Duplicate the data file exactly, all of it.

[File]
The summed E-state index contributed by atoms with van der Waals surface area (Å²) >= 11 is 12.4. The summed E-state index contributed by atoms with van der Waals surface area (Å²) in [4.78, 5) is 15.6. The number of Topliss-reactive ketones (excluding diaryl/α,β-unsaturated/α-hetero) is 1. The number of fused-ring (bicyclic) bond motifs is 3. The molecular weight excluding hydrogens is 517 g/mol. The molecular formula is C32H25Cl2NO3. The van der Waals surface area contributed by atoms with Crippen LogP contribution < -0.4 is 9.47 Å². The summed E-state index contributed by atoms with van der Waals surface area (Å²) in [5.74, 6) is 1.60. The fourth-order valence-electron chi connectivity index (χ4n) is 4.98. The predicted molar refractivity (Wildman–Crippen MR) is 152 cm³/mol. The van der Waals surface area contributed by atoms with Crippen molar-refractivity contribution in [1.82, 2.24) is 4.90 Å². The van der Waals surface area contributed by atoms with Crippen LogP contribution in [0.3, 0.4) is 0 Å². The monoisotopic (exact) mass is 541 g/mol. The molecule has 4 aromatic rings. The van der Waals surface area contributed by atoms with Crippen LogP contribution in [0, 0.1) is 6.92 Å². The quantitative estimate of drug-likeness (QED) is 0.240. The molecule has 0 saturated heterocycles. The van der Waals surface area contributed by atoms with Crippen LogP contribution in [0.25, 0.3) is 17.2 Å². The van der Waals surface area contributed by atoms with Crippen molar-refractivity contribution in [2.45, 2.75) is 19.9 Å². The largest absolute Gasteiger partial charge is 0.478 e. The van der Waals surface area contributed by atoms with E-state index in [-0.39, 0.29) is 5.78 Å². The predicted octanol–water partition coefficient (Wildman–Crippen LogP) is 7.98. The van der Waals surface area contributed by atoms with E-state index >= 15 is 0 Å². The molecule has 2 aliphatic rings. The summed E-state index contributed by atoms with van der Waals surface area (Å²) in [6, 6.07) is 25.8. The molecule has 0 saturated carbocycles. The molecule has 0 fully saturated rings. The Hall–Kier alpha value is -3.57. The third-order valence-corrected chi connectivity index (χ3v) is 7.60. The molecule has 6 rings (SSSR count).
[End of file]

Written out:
The summed E-state index contributed by atoms with van der Waals surface area (Å²) >= 11 is 12.4. The summed E-state index contributed by atoms with van der Waals surface area (Å²) in [4.78, 5) is 15.6. The number of Topliss-reactive ketones (excluding diaryl/α,β-unsaturated/α-hetero) is 1. The number of fused-ring (bicyclic) bond motifs is 3. The molecular weight excluding hydrogens is 517 g/mol. The molecular formula is C32H25Cl2NO3. The van der Waals surface area contributed by atoms with Crippen LogP contribution < -0.4 is 9.47 Å². The summed E-state index contributed by atoms with van der Waals surface area (Å²) in [5.74, 6) is 1.60. The fourth-order valence-electron chi connectivity index (χ4n) is 4.98. The predicted molar refractivity (Wildman–Crippen MR) is 152 cm³/mol. The van der Waals surface area contributed by atoms with Crippen molar-refractivity contribution in [1.82, 2.24) is 4.90 Å². The van der Waals surface area contributed by atoms with Crippen LogP contribution in [0.3, 0.4) is 0 Å². The monoisotopic (exact) mass is 541 g/mol. The molecule has 4 aromatic rings. The van der Waals surface area contributed by atoms with Crippen LogP contribution in [0, 0.1) is 6.92 Å². The quantitative estimate of drug-likeness (QED) is 0.240. The molecule has 0 saturated heterocycles. The van der Waals surface area contributed by atoms with Crippen LogP contribution in [0.25, 0.3) is 17.2 Å². The van der Waals surface area contributed by atoms with Crippen molar-refractivity contribution in [2.45, 2.75) is 19.9 Å². The largest absolute Gasteiger partial charge is 0.478 e. The van der Waals surface area contributed by atoms with E-state index in [-0.39, 0.29) is 5.78 Å². The predicted octanol–water partition coefficient (Wildman–Crippen LogP) is 7.98. The van der Waals surface area contributed by atoms with E-state index >= 15 is 0 Å². The molecule has 2 aliphatic rings. The summed E-state index contributed by atoms with van der Waals surface area (Å²) in [6, 6.07) is 25.8. The molecule has 0 saturated carbocycles. The molecule has 0 fully saturated rings. The Hall–Kier alpha value is -3.57. The third-order valence-corrected chi connectivity index (χ3v) is 7.60. The molecule has 6 rings (SSSR count).